Ovarian toxicity of hexachlorobenzene (HCB) in the superovulated female rat
- Additional Document Info
- View All
Hexachlorobenzene (HCB) is a persistent environmental contaminant which has been measured in human serum, fat, semen, and follicular fluid. In animal testing HCB has been shown to be a reproductive toxin. Discrepant results were obtained from prior studies concerning the effect of HCB treatment on ovarian steroidogenesis. The current study was designed to assess the impact of HCB on the ovary and gonadal steroid levels in the superovulated rat. Female Sprague-Dawley rats (n = 24) were dosed with HCB (0.0, 1.0, 10.0, or 100.0 mg/kg BW/day) for 21 days. All rats received 10 IU pregnant mare serum gonadotropin (PMSG) s.c. on day 18 of treatment and 15 IU of human chorionic gonadotropin (hCG) on day 20. A terminal blood sample was collected and circulating levels of estradiol (E2) and progesterone. (P4) were determined. Serum concentrations of P4 were significantly (p less than 0.0034) elevated by HCB treatment at all dose levels. Ovarian weights were significantly increased (p less than 0.05) in the lowest dose group only compared to the control group. Serum concentrations of E2, uterine weight, weight gain, and general animal health were not affected by HCB treatment. We conclude that during HCB treatment the rat ovary remains responsive to gonadotropin stimulation. Moreover, it is suggested that HCB effects on ovarian steroidogenesis are indirect.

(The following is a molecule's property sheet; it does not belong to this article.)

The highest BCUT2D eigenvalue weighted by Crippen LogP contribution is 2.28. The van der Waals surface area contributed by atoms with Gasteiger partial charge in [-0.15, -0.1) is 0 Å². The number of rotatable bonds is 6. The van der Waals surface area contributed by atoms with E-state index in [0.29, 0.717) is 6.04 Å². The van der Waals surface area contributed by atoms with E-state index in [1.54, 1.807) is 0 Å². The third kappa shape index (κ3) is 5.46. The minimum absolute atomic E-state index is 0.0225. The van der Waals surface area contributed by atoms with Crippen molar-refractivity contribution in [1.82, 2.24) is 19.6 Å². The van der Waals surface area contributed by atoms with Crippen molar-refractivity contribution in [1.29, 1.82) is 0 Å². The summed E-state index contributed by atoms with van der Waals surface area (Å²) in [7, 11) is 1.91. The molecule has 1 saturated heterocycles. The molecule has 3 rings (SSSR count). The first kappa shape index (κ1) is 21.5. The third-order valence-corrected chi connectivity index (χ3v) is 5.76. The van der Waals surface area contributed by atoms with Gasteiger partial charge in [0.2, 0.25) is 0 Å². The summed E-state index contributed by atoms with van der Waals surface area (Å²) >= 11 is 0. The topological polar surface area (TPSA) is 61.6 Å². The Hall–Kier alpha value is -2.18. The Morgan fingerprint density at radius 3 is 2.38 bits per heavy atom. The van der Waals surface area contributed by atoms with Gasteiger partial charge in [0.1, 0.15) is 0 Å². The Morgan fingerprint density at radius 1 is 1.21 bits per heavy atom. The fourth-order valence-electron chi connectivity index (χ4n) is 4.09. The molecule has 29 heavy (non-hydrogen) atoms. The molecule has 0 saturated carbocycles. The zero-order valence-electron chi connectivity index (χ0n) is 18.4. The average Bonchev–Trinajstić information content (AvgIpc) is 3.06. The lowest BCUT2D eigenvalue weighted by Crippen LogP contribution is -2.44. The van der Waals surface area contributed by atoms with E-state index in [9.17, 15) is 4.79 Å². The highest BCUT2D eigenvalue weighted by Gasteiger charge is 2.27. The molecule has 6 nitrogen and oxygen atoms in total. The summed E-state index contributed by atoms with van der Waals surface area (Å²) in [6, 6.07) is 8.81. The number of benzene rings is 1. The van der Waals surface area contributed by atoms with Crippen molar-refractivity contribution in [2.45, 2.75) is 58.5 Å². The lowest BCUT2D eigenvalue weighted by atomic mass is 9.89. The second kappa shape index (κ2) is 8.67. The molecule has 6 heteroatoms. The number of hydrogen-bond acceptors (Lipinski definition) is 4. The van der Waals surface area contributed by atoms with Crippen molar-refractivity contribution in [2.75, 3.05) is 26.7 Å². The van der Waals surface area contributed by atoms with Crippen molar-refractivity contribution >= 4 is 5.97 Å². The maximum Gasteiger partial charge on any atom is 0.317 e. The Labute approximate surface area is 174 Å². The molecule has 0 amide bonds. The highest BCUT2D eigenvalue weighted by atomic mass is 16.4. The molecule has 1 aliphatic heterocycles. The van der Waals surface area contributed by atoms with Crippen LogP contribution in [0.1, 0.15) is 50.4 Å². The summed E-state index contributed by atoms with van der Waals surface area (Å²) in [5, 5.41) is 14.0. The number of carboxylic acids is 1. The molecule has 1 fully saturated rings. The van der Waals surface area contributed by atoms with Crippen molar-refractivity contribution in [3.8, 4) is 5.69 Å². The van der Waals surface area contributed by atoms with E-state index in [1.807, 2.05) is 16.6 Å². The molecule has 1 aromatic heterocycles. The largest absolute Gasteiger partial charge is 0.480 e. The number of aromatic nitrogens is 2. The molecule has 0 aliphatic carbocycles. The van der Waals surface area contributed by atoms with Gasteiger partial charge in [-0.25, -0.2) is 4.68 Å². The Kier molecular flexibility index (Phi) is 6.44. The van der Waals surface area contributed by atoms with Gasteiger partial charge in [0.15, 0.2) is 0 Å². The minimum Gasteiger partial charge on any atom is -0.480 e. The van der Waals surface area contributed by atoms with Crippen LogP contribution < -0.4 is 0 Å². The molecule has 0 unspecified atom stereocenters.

has subject area